I was still hungry even after eating a massive hunk of Rosendals’ heritage-grain sourdough, so I made my way to the quiet neighbourhood of Östermalm. There, former Fotografiska chef Elvira Lindqvist has launched Oxenstiernan (entrées INR 1,393– INR 2,130) in an 18th-century farmhouse. After creamy Jerusalem artichoke soup garnished with herbs and a swirl of fermented celeriac juice, I had the only protein on the menu: a smoky fish cake made with pike perch raised sustainably in a closed system aquafarm. My “intermezzo”—a croquette filled with leek fondue—had been made with the allium’s underused dark-green tops.
“Most farmers are used to selling a little piece of a crop. But on most vegetables, everything is edible,” Lindqvist said. “I tell farmers, ‘Send me the whole plant.’ If I can lift different parts of a vegetable to a level that makes people understand something they never had before, it’s a way to change mindsets.”
It’s a mission she shares with another of Stockholm’s prominent female chefs, Jessie Sommarström, the creative director of Urban Deli, a chain of four groceries that house buzzy restaurants and even, at the Sveavägen location, a hotel. To reach the dining room there, I walked through the grocery section, past pots of living herbs raised sustainably year-round at Grönska, Stockholm’s massive vertical farm. The delicate fish fritters I ordered were the result of a collaboration with the nonprofit Axfoundation, which has developed a way to process brax, an indigenous lake fish that has been underutilised in part because its boniness makes it tedious to prepare.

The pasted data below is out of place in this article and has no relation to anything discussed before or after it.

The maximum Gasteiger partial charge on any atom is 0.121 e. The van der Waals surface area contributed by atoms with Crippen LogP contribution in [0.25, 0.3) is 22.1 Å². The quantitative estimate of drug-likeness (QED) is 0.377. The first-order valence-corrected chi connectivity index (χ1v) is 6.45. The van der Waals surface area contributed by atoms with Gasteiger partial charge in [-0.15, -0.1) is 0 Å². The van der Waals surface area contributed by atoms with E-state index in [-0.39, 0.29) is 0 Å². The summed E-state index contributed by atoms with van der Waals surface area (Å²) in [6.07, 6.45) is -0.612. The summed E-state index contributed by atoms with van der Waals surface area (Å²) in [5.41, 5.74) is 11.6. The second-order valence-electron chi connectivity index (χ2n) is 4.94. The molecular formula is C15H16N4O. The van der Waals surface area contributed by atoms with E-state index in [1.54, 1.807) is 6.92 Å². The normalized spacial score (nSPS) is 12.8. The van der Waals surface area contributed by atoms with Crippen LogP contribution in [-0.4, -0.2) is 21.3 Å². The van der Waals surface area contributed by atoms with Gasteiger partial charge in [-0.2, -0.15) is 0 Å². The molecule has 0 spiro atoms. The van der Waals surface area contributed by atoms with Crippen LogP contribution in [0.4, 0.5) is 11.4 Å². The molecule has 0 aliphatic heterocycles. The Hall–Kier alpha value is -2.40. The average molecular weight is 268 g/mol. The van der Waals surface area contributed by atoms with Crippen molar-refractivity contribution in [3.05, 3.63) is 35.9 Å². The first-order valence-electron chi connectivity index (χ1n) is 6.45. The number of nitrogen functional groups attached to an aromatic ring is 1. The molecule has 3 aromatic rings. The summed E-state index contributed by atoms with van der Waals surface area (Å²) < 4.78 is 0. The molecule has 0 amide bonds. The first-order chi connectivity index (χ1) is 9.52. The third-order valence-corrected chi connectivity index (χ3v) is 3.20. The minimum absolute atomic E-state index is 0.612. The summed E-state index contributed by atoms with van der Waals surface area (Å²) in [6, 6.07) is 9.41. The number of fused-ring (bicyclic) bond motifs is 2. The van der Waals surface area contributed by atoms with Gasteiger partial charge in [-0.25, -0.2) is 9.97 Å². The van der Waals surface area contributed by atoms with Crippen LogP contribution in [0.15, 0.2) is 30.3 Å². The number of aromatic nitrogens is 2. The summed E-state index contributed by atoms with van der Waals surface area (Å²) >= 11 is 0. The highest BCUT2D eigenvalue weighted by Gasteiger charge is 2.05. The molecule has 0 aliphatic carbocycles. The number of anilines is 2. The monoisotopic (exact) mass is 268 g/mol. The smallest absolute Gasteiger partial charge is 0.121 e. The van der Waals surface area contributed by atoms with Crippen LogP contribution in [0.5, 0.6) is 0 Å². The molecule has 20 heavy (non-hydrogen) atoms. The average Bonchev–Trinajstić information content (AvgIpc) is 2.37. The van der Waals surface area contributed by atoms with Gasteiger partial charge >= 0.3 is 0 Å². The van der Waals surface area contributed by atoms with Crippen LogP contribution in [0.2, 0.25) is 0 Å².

Making Sustainability Accessible
Next came the carapace of an enormous crab, a creature whose claws are often the only part consumed. I did my best to leave no waste, devouring its meat, roe, and unctuous fat, which some chefs might have removed. Throughout the meal, I sipped from a cocktail menu listing ingredients such as “rescue cucumber,” “rescue orange Falernum,” and “rescue raspberry shrub.” It might seem like little more than a cute description, but on Sommarström’s menu, “rescue” has a serious purpose.